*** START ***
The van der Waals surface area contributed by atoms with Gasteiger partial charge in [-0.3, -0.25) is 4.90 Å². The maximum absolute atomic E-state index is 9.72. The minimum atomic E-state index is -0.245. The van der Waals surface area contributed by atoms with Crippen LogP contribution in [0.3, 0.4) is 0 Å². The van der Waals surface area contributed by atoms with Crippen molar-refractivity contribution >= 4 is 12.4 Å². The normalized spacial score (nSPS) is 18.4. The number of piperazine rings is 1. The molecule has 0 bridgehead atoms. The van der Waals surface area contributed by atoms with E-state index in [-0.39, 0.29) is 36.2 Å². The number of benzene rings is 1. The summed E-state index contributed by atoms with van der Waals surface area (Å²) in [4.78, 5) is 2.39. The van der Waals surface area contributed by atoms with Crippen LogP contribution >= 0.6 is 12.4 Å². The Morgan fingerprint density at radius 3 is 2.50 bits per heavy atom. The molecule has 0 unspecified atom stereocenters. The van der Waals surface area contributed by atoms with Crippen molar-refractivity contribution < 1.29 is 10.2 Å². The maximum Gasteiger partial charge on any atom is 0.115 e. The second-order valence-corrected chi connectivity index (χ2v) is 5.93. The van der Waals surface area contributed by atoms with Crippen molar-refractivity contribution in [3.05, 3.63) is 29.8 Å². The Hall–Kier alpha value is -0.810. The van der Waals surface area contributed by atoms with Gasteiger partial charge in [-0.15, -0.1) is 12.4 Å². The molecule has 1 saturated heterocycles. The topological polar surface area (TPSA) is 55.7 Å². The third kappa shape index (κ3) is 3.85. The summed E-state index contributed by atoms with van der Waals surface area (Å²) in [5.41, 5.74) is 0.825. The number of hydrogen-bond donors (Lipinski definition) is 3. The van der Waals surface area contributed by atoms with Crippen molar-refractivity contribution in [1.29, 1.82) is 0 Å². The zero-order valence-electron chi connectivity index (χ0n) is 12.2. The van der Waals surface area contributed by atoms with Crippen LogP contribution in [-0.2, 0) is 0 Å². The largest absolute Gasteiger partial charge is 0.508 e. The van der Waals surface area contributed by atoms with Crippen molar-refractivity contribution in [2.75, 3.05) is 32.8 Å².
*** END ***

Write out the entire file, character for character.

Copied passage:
The van der Waals surface area contributed by atoms with Gasteiger partial charge in [-0.3, -0.25) is 4.90 Å². The maximum absolute atomic E-state index is 9.72. The minimum atomic E-state index is -0.245. The van der Waals surface area contributed by atoms with Crippen LogP contribution in [0.3, 0.4) is 0 Å². The van der Waals surface area contributed by atoms with Crippen molar-refractivity contribution >= 4 is 12.4 Å². The normalized spacial score (nSPS) is 18.4. The number of piperazine rings is 1. The molecule has 0 bridgehead atoms. The van der Waals surface area contributed by atoms with E-state index in [-0.39, 0.29) is 36.2 Å². The number of benzene rings is 1. The summed E-state index contributed by atoms with van der Waals surface area (Å²) in [4.78, 5) is 2.39. The van der Waals surface area contributed by atoms with Crippen LogP contribution >= 0.6 is 12.4 Å². The Morgan fingerprint density at radius 3 is 2.50 bits per heavy atom. The molecule has 0 unspecified atom stereocenters. The van der Waals surface area contributed by atoms with Crippen molar-refractivity contribution < 1.29 is 10.2 Å². The maximum Gasteiger partial charge on any atom is 0.115 e. The second-order valence-corrected chi connectivity index (χ2v) is 5.93. The van der Waals surface area contributed by atoms with Crippen molar-refractivity contribution in [3.05, 3.63) is 29.8 Å². The Hall–Kier alpha value is -0.810. The van der Waals surface area contributed by atoms with Gasteiger partial charge in [-0.15, -0.1) is 12.4 Å². The molecule has 1 saturated heterocycles. The topological polar surface area (TPSA) is 55.7 Å². The third kappa shape index (κ3) is 3.85. The summed E-state index contributed by atoms with van der Waals surface area (Å²) in [5.41, 5.74) is 0.825. The number of hydrogen-bond donors (Lipinski definition) is 3. The van der Waals surface area contributed by atoms with Crippen molar-refractivity contribution in [1.29, 1.82) is 0 Å². The zero-order valence-electron chi connectivity index (χ0n) is 12.2. The van der Waals surface area contributed by atoms with Crippen LogP contribution in [-0.2, 0) is 0 Å². The largest absolute Gasteiger partial charge is 0.508 e. The van der Waals surface area contributed by atoms with Crippen molar-refractivity contribution in [2.75, 3.05) is 32.8 Å².